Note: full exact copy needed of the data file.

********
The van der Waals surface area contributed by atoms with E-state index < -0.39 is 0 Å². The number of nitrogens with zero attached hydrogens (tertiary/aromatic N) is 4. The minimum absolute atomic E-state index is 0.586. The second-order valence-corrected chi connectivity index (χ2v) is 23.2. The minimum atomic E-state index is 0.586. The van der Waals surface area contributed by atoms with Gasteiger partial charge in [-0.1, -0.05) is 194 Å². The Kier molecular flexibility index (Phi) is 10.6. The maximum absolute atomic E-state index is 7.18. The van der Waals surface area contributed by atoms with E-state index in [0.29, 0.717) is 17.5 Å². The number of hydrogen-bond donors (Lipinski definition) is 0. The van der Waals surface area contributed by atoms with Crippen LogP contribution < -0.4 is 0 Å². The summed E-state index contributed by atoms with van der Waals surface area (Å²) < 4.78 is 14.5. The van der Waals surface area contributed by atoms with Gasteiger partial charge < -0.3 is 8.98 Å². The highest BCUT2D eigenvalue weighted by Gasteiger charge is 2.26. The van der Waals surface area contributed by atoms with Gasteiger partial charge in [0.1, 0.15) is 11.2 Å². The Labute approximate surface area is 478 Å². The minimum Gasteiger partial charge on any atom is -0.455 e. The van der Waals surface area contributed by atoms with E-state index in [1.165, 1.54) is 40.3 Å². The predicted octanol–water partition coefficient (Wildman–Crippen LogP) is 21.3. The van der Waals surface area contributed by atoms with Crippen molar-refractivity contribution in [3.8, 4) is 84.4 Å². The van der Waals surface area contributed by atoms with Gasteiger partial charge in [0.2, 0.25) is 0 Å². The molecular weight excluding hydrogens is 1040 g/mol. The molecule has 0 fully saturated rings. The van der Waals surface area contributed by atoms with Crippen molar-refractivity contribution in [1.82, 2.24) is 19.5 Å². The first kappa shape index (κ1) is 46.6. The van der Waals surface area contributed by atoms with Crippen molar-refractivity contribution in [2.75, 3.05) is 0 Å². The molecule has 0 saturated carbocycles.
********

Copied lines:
The van der Waals surface area contributed by atoms with E-state index < -0.39 is 0 Å². The number of nitrogens with zero attached hydrogens (tertiary/aromatic N) is 4. The minimum absolute atomic E-state index is 0.586. The second-order valence-corrected chi connectivity index (χ2v) is 23.2. The minimum atomic E-state index is 0.586. The van der Waals surface area contributed by atoms with Gasteiger partial charge in [-0.1, -0.05) is 194 Å². The Kier molecular flexibility index (Phi) is 10.6. The maximum absolute atomic E-state index is 7.18. The van der Waals surface area contributed by atoms with E-state index in [0.29, 0.717) is 17.5 Å². The number of hydrogen-bond donors (Lipinski definition) is 0. The van der Waals surface area contributed by atoms with Crippen LogP contribution < -0.4 is 0 Å². The summed E-state index contributed by atoms with van der Waals surface area (Å²) < 4.78 is 14.5. The van der Waals surface area contributed by atoms with Gasteiger partial charge < -0.3 is 8.98 Å². The highest BCUT2D eigenvalue weighted by Gasteiger charge is 2.26. The van der Waals surface area contributed by atoms with Gasteiger partial charge in [0.1, 0.15) is 11.2 Å². The Labute approximate surface area is 478 Å². The minimum Gasteiger partial charge on any atom is -0.455 e. The van der Waals surface area contributed by atoms with E-state index in [1.165, 1.54) is 40.3 Å². The predicted octanol–water partition coefficient (Wildman–Crippen LogP) is 21.3. The van der Waals surface area contributed by atoms with Crippen molar-refractivity contribution in [3.8, 4) is 84.4 Å². The van der Waals surface area contributed by atoms with Gasteiger partial charge in [0.2, 0.25) is 0 Å². The molecular weight excluding hydrogens is 1040 g/mol. The molecule has 0 fully saturated rings. The van der Waals surface area contributed by atoms with Crippen molar-refractivity contribution in [1.82, 2.24) is 19.5 Å². The first kappa shape index (κ1) is 46.6. The van der Waals surface area contributed by atoms with Crippen molar-refractivity contribution in [2.75, 3.05) is 0 Å². The molecule has 0 saturated carbocycles.